Writing the Soul: An Ongoing Journey

Writing the Soul: An Ongoing Journey

It’s a fine feeling to finish writing a book.

There is a tremendous sense of accomplishment, of having succeeded at a daunting task like climbing a mountain. On the body level, one feels an openness of the heart, belly and breath, and if we have dared to tell the truth in words, there’s a resonance in the bones like soft thunder.

“Finish” may be a somewhat loose word, for there is always more work that could be done on a thing, another rise to climb in order to actually gain the summit—and that’s before the long hurry-up-and-wait of the actual publishing process and the book going to print. But last week I completed the first major edit of my most recent work, the preliminary combing through of a manuscript I wrote last spring when I returned from France.

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It was something of a torrent. Seated at the small table by the window, nearly a hundred thousand words poured from my trusty pen in a mere three weeks, filling two French notebooks (preferred for their silky paper) with jumbled script. Busy at the time with the ongoing work of building an author’s platform and promoting The Bones & Breath, I then essentially set the freshly written work aside for six months, typing in bits and pieces at a time, a chapter here and there. It wasn’t until January that I took it up again in earnest, a proverbial chisel and mallet in my hand, and began chipping away at the stack of printed pages sitting in my carved wooden writer’s box.

Having been down this road before with Bones, I know that there are more edits needed on the manuscript. I face another round of polishing and smoothing before I offer it to select early readers, and then after weighing their comments and suggestions, another comb through—minimum—before I embark on the quest of finding a publisher and querying agents. [insert heavy sigh here] At the moment, however, I am savoring a feeling of sweetness and accomplishment. The hardest part of the climb is over, and from the ridge top I can see the glimmering sea stretching to the far line of the horizon. It’s a damn fine view.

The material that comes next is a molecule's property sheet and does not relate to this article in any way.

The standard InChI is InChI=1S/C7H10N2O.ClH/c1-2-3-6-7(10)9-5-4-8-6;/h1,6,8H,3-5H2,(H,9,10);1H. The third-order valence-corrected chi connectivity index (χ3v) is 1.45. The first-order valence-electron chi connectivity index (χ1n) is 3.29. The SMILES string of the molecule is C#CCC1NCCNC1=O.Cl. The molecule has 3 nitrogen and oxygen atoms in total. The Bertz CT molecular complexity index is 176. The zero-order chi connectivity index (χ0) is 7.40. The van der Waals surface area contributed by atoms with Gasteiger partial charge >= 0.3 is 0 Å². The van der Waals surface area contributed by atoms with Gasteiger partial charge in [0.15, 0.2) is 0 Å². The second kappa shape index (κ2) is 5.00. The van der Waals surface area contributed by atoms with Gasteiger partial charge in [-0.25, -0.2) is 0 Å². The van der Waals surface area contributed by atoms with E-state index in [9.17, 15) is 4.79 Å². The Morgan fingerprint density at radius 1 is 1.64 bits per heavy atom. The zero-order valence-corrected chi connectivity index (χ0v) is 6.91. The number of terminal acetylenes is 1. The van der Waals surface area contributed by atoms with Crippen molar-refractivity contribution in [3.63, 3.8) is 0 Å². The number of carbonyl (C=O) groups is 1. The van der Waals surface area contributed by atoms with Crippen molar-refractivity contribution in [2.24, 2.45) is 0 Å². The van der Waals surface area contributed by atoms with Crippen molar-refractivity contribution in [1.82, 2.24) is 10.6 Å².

It was just before lunch when I reached the last sentence of the final page (and changed it), and laying aside my dear old fountain pen, pushed back the chair, and smiled. Then I stood and walked around the silence of this rented coastal cottage, gazing out the thin, filmy windows at the blustery spring day, observing the limbs of the Grandmother Monterey cypress swaying and waving in the wind as if in celebration. I nearly floated with a lightness of being, and the gentle effervescence bubbling up in my core simply added to my grin.

The irony is that I never intended to write this book. I had fully planned that my second published offering would be the follow-up to The Bones & Breath. Essentially the remainder of the original manuscript that I cut in half to make that first book, the work sits in my desk drawer, waiting patiently for its time in the sun. Instead, this new manuscript manifested after I met Marlena de Blasi, internationally-bestselling author of A Thousand Days in Venice, and A Thousand Days in Tuscany, a million-to-one chance last May at a Left Bank café in Paris. [Read “A Paris Encounter: Meeting de Blasi”]

The overall tale is too long for this post, so suffice it to say that had our paths not crossed, meeting the woman whose gilded memoirs I adored and savored whilst residing in England, I would never have considered writing my own story about living abroad. There are other mysterious currents besides the Marlena factor, however, for had my initial book been any sort of commercial success, or had doors opened as I anticipated, I would simply have proceeded with the follow-up in the desk drawer. And this new, very personal work would be nothing but colored sparks of memories flashing like meteors though my mind. Funny, that.